CLICK HERE TO DOWNLOAD THE MODULE
This module aims to develop upper secondary school students’ future-thinking skills, imagination and agency on societal issues in the context of artificial intelligence (AI).
The topic has been chosen for its increasing impact on society, for the epistemological change that AI underwent through its development over the 19th century up to the ‘Big Data’ sciences, and for its relevance for future-oriented activities.
The module is articulated in three main phases. In the first phase, students are introduced to the contexts of AI applications now, in the present, through a lecture and a group activity. In the second phase, through experts’ lectures and interactive activities, students are guided in a comparison of different approaches to AI: symbolic approaches (imperative or logic programming) and the sub-symbolic (neural networks). In the third and final phase, future-oriented activities are proposed, with the aim of turning the addressed STEM concepts into future-scaffolding skills: the students are required to project themselves into a desirable future in 2040, and then identify, in this scenario, a problem solved through AI and propose an action that, in 2018, contributed to addressing it.
The module has been implemented and tested in five contexts (119 students in total): at the ‘Liceo Einstein’ in Rimini and at the Department of Physics and Astronomy of the University of Bologna (January-February 2018, about 20 hours for each implementation, 50 students in total); during a summer school at the Department of Physics and Astronomy, University of Bologna (June 2018, 36 hours, 40 students); at the ‘Liceo Einstein’ in Rimini (November-December 2018, 20 hours, 20 students). In February 2019, the module was adapted for implementation in a Finnish context for 9 students.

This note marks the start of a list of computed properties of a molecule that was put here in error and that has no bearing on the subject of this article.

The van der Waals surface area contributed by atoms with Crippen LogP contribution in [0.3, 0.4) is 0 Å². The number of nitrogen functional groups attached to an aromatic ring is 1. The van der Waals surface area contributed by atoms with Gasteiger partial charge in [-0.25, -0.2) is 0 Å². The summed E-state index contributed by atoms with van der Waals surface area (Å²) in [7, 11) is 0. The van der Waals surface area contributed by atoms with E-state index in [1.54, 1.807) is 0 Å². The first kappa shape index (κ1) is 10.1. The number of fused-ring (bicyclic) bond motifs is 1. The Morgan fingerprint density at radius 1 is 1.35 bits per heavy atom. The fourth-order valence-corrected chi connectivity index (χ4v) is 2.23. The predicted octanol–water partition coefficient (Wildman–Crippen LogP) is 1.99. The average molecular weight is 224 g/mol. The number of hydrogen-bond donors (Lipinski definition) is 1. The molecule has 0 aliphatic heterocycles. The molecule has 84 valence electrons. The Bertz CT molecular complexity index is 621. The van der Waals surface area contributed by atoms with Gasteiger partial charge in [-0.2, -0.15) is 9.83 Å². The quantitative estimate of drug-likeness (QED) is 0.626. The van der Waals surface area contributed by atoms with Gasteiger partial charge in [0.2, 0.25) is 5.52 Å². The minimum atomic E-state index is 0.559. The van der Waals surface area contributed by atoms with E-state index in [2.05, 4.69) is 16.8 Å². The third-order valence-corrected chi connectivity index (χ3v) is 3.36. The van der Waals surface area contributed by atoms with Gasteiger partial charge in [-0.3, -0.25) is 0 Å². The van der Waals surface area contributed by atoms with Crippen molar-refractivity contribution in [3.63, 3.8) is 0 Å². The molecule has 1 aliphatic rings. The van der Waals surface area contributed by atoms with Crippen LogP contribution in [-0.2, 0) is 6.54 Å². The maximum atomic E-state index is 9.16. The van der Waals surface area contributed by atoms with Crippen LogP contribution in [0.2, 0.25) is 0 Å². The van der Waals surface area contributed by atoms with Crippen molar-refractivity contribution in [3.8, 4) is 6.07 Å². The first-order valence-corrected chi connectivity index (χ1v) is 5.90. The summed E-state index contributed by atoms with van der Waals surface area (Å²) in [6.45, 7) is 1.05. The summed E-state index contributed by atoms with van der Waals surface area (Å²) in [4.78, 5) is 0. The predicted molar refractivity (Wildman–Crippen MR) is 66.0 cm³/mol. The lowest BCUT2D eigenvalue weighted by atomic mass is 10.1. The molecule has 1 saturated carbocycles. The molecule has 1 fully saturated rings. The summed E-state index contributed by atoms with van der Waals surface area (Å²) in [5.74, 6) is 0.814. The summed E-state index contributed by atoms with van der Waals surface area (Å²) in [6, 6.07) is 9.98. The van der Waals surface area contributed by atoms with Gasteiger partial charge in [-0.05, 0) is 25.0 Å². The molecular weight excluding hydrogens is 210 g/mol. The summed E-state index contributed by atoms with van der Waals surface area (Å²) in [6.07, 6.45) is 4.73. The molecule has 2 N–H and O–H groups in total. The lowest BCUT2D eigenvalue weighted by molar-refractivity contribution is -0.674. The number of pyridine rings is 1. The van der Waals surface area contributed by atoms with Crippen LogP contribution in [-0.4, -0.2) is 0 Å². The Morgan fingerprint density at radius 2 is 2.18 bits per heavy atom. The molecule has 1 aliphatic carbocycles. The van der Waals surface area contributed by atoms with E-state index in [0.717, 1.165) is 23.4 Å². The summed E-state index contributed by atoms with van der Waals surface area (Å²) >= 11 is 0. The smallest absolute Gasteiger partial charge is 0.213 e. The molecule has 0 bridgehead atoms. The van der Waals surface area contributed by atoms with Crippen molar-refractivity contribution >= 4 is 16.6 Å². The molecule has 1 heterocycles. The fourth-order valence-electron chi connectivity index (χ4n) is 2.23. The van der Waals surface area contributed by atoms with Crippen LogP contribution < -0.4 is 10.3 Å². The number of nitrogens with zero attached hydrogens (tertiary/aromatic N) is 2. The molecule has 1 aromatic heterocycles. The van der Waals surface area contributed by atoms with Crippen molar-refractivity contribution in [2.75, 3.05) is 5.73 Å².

The materials here reported are the result of a multiphase process of refinement. The Finnish re-adaptation of the module led to the production of an alternative activity and a different combination of the existing activities. The Finnish “path” and an outline of the re-adapted module are described in the Annex.
The general philosophy and overall approach to the module are described in the I SEE module guide, which we suggest consulting before tackling the activities.